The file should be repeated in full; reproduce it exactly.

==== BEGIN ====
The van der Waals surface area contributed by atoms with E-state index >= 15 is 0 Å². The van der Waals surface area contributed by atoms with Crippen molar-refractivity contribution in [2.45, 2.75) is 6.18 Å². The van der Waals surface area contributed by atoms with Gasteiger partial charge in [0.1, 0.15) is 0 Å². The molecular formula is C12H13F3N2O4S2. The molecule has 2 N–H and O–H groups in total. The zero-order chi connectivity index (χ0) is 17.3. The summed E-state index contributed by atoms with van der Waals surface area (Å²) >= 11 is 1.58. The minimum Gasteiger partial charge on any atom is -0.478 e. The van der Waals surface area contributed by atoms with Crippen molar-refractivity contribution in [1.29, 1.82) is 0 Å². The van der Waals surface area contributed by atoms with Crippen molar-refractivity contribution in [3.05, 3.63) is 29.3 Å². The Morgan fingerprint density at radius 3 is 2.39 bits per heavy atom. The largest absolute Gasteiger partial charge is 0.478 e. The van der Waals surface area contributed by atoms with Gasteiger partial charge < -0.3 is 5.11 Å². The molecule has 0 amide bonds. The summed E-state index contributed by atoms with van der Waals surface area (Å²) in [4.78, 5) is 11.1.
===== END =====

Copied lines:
The van der Waals surface area contributed by atoms with E-state index >= 15 is 0 Å². The van der Waals surface area contributed by atoms with Crippen molar-refractivity contribution in [2.45, 2.75) is 6.18 Å². The van der Waals surface area contributed by atoms with Gasteiger partial charge in [0.1, 0.15) is 0 Å². The molecular formula is C12H13F3N2O4S2. The molecule has 2 N–H and O–H groups in total. The zero-order chi connectivity index (χ0) is 17.3. The summed E-state index contributed by atoms with van der Waals surface area (Å²) >= 11 is 1.58. The minimum Gasteiger partial charge on any atom is -0.478 e. The van der Waals surface area contributed by atoms with Crippen molar-refractivity contribution in [1.29, 1.82) is 0 Å². The van der Waals surface area contributed by atoms with Crippen molar-refractivity contribution in [3.05, 3.63) is 29.3 Å². The Morgan fingerprint density at radius 3 is 2.39 bits per heavy atom. The largest absolute Gasteiger partial charge is 0.478 e. The van der Waals surface area contributed by atoms with Gasteiger partial charge < -0.3 is 5.11 Å². The molecule has 0 amide bonds. The summed E-state index contributed by atoms with van der Waals surface area (Å²) in [4.78, 5) is 11.1.